What happened

Shares of food and beverage product company Campbell Soup (NYSE:CPB) fell as much as 7.1% on Wednesday. The stock finished the trading day down about 7%.

It's not clear why Campbell stock fell so sharply, but a likely reason could be something that was said during management's update on its strategy and transformation at the Consumer Analyst Group of New York (CAGNY) conference on Wednesday morning.

At the conference, which started at 11 a.m. EST and was webcast live on the company's investor relations website, Campbell CEO Denise Morrison was set to "share her perspective on the consumer and retail environment and discuss the actions Campbell is taking to transform its portfolio," according to a press release that went live ahead of the discussion.

A chalkboard sketch of a chart showing a stock price falling

Image source: Getty Images.

So what

In addition to providing a broad overview of Campbell's retail environment and transformation plans, Morrison and Campbell CFO Anthony DiSilvestro were supposed to provide updates on the company's acquisition of Pacific Foods and its pending acquisition of Snyder's-Lance, which will be Campbell's largest acquisition ever.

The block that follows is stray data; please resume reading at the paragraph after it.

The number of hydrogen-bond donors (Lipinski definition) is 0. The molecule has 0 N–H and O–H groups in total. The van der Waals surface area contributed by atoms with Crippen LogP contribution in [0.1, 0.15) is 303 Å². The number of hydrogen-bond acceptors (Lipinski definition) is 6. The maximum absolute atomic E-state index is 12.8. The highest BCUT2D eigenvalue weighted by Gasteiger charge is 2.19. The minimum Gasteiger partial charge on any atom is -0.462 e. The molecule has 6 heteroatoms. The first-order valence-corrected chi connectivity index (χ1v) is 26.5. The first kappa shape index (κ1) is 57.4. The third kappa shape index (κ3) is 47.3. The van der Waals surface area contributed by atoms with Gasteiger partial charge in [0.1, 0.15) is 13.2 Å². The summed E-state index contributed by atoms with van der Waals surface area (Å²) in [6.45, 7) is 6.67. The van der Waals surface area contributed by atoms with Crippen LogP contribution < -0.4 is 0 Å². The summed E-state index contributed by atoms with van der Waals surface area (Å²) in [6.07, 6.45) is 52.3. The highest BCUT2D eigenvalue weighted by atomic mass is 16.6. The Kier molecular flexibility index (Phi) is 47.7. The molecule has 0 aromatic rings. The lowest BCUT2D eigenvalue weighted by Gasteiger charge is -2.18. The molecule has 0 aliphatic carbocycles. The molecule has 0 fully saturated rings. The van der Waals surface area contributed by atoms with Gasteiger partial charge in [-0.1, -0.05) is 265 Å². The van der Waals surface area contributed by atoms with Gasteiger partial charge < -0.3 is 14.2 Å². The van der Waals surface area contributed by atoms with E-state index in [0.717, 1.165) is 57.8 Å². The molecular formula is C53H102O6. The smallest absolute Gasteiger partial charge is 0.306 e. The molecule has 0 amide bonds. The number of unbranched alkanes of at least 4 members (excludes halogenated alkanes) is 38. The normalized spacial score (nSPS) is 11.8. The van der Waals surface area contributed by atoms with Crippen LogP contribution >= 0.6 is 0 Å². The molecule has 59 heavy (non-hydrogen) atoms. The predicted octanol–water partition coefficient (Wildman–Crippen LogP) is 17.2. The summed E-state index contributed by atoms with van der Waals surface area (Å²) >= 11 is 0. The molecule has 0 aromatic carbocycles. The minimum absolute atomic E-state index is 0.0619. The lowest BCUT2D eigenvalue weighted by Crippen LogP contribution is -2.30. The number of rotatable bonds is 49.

"With the completion of the Snyder's-Lance acquisition, Campbell will decisively and definitively shift its portfolio toward faster-growing categories, with snacking representing approximately 46 percent of the company's annual net sales," said Campbell's press release on Wednesday.

Now what

Amid a challenging retail environment for Campbell, including higher costs and heightened competition, the company has struggled to increase sales organically. Organic sales were down 2% year over year in Campbell's second quarter as Morrison called the period "disappointing," citing "challenges in U.S. soup and Campbell Fresh."

To battle top-line headwinds, the company has been implementing a multiyear cost-savings initiative to help drive earnings growth. Fortunately, management said it recently identified an extra $50 million of costs savings it believes it can achieve, increasing its cost-savings target from $450 million to $500 million by fiscal 2020. This is another topic Morrison and DiSilvestro discussed further on Wednesday, according to the press release.

Daniel Sparks has no position in any of the stocks mentioned. The Motley Fool has no position in any of the stocks mentioned. The Motley Fool has a disclosure policy.